In September 1956 the 90-acre tract was acquired by Bertram F. Bonner who is president and a substantial owner of the plaintiff corporation. Thereafter, Bonner submitted the final plat plan for development of the tract and requested Planning Board approval. The plat conformed generally with the preliminary plat and called for 74 lots each approximating 1 acre in size. On October 1, 1956 the final plat was approved by the Planning Board. No public notice was ever given and no public hearing was ever held in connection with the Board's final approval. Cf. R.S. 40:55-12; N.J.S.A. 40:55-1.18. A surety bond was filed, roads were staked out by March 1957, and boundary monuments were installed by November 1957. In January 1958 Bonner conveyed title in the tract to the plaintiff corporation. In June 1958 the plaintiff entered into a contract for the installation of a drainage system. The Township Engineer, when advised of the contract, notified the plaintiff that although its proposed use of 24-inch pipe had been approved at the time of the submission of the final plat, he considered that it was inadequate and would lead to future drainage problems. It is to be noted that the approval on the Township's behalf had been given by the Township Engineer's predecessor who, while employed part time by the Township as its Engineer, had accepted employment by the developer and had designed the developer's drainage plan. Although this type of dual employment
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has not been uncommon in the past, it gives rise to highly offensive conflicts of interest and should not be tolerated hereafter by municipalities. Cf. Conflict of Interest and Federal Service (1960); Reilly v. Ozzard, 33 N.J. 529, 553-554 (1960).
After discussion with officials of the Township, the plaintiff agreed to use 30-inch pipe and proceeded with its installation. Further problems arose in connection with the drainage system and in October 1958 the plaintiff engaged an independent engineering firm. In January 1959 a new drainage plan was approved by the Township Engineer. Work then proceeded and by June 1959 the drainage system, road grading and road paving were substantially completed. Prior thereto the plaintiff had sold 7 contiguous lots abutting Princeton Pike, a pre-existing public road. Five of the lots were sold to Alexander Corporation, an affiliate of the plaintiff, and two were sold to an individual. Building permits for the 7 lots were issued between July 8, 1958 and March 16, 1959 and homes were built thereon although because water pollution was experienced in some of the wells serving the lots, the local Board of Health insisted upon the installation of chlorination equipment where potable water could not otherwise be obtained.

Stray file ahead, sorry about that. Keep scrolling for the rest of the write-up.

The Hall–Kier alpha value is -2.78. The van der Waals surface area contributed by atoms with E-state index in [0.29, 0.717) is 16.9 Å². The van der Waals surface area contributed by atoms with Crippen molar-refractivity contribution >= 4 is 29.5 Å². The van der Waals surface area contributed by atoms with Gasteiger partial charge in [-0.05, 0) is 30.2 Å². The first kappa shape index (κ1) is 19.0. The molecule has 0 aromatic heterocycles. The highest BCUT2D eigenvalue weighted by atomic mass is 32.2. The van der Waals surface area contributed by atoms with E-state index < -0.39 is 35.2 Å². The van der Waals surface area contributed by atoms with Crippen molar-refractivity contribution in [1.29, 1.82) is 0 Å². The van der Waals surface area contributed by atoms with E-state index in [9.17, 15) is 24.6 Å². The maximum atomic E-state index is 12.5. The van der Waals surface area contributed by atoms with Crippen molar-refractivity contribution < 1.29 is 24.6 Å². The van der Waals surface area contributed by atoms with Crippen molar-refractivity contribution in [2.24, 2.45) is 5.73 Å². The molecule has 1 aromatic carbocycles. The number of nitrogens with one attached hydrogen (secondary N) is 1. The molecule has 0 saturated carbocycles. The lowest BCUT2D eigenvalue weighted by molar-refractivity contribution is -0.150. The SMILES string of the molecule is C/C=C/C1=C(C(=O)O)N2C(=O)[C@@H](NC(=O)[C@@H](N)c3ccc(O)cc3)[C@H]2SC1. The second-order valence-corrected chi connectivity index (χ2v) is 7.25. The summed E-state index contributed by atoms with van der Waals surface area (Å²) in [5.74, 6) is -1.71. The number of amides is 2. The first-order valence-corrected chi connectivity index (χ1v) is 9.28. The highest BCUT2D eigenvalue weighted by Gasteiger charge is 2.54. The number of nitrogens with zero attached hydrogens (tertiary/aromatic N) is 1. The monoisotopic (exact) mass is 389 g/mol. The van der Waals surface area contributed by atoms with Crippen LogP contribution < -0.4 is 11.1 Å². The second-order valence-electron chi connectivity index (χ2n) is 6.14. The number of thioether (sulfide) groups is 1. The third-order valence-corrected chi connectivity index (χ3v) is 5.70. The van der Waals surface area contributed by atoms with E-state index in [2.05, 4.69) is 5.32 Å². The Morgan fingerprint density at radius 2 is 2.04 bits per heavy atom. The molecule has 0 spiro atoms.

Acting pursuant to a recommendation from the Planning Board, the Township Committee in May 1959 adopted an ordinance repealing the zoning ordinance saving clause which authorized exemption of the plaintiff's tract from the 2-acre requirement. The ordinance was introduced and passed on first reading on April 13, 1959, was duly advertised, was the subject of public hearing, and was finally adopted on May 19, 1959. Although the plaintiff was aware of the pendency of the repealer, it continued with its work on the development and by June 1959 had expended sums approximating $127,000 for engineering fees, storm drainage system, road grading and paving, and incidentals. The Township asserts that only about 36% of the stated amount was actually incurred before the plaintiff knew of the pendency of the repealer. On